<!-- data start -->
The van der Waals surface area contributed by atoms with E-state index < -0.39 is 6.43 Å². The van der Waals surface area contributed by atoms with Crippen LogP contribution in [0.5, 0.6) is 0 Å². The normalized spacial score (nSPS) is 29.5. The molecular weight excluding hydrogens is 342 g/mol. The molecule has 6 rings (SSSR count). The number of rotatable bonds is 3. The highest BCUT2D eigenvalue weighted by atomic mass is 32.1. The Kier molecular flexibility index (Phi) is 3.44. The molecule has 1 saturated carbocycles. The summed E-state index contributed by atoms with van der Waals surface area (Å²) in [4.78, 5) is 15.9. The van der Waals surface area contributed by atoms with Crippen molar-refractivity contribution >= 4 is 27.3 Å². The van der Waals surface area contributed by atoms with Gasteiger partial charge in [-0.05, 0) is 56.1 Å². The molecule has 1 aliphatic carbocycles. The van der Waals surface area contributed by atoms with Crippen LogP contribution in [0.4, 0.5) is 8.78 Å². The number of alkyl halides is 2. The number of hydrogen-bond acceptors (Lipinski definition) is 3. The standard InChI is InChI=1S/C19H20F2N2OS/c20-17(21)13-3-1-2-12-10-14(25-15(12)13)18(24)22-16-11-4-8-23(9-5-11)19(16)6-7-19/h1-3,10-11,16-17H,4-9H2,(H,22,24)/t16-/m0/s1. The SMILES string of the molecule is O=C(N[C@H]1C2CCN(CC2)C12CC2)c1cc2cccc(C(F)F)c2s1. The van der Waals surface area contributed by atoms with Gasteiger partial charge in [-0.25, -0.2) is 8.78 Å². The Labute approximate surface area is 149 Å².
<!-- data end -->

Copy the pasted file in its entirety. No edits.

The van der Waals surface area contributed by atoms with E-state index < -0.39 is 6.43 Å². The van der Waals surface area contributed by atoms with Crippen LogP contribution in [0.5, 0.6) is 0 Å². The normalized spacial score (nSPS) is 29.5. The molecular weight excluding hydrogens is 342 g/mol. The molecule has 6 rings (SSSR count). The number of rotatable bonds is 3. The highest BCUT2D eigenvalue weighted by atomic mass is 32.1. The Kier molecular flexibility index (Phi) is 3.44. The molecule has 1 saturated carbocycles. The summed E-state index contributed by atoms with van der Waals surface area (Å²) in [4.78, 5) is 15.9. The van der Waals surface area contributed by atoms with Crippen molar-refractivity contribution >= 4 is 27.3 Å². The van der Waals surface area contributed by atoms with Gasteiger partial charge in [-0.05, 0) is 56.1 Å². The molecule has 1 aliphatic carbocycles. The van der Waals surface area contributed by atoms with Crippen LogP contribution in [0.4, 0.5) is 8.78 Å². The number of alkyl halides is 2. The number of hydrogen-bond acceptors (Lipinski definition) is 3. The standard InChI is InChI=1S/C19H20F2N2OS/c20-17(21)13-3-1-2-12-10-14(25-15(12)13)18(24)22-16-11-4-8-23(9-5-11)19(16)6-7-19/h1-3,10-11,16-17H,4-9H2,(H,22,24)/t16-/m0/s1. The SMILES string of the molecule is O=C(N[C@H]1C2CCN(CC2)C12CC2)c1cc2cccc(C(F)F)c2s1. The van der Waals surface area contributed by atoms with Gasteiger partial charge in [-0.25, -0.2) is 8.78 Å². The Labute approximate surface area is 149 Å².